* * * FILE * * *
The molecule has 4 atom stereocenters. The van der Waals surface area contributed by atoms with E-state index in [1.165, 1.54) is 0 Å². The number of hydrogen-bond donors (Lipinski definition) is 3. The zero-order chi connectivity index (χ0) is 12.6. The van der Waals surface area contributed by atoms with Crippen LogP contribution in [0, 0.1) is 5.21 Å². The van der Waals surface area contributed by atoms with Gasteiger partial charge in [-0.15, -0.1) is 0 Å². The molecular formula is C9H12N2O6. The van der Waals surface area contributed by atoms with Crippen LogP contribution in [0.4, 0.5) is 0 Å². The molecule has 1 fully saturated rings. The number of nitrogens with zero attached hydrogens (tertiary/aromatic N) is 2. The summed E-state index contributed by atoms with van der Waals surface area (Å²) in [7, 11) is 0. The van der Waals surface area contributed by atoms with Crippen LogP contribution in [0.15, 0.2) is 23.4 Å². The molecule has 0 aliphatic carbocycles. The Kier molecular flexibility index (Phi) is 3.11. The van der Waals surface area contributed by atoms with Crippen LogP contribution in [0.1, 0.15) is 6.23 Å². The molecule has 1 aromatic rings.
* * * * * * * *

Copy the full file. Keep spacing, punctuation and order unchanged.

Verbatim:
The molecule has 4 atom stereocenters. The van der Waals surface area contributed by atoms with E-state index in [1.165, 1.54) is 0 Å². The number of hydrogen-bond donors (Lipinski definition) is 3. The zero-order chi connectivity index (χ0) is 12.6. The van der Waals surface area contributed by atoms with Crippen LogP contribution in [0, 0.1) is 5.21 Å². The van der Waals surface area contributed by atoms with Gasteiger partial charge in [-0.15, -0.1) is 0 Å². The molecular formula is C9H12N2O6. The van der Waals surface area contributed by atoms with Crippen LogP contribution in [0.4, 0.5) is 0 Å². The molecule has 1 fully saturated rings. The number of nitrogens with zero attached hydrogens (tertiary/aromatic N) is 2. The summed E-state index contributed by atoms with van der Waals surface area (Å²) in [7, 11) is 0. The van der Waals surface area contributed by atoms with Crippen LogP contribution in [0.15, 0.2) is 23.4 Å². The molecule has 0 aliphatic carbocycles. The Kier molecular flexibility index (Phi) is 3.11. The van der Waals surface area contributed by atoms with Crippen LogP contribution in [0.1, 0.15) is 6.23 Å². The molecule has 1 aromatic rings.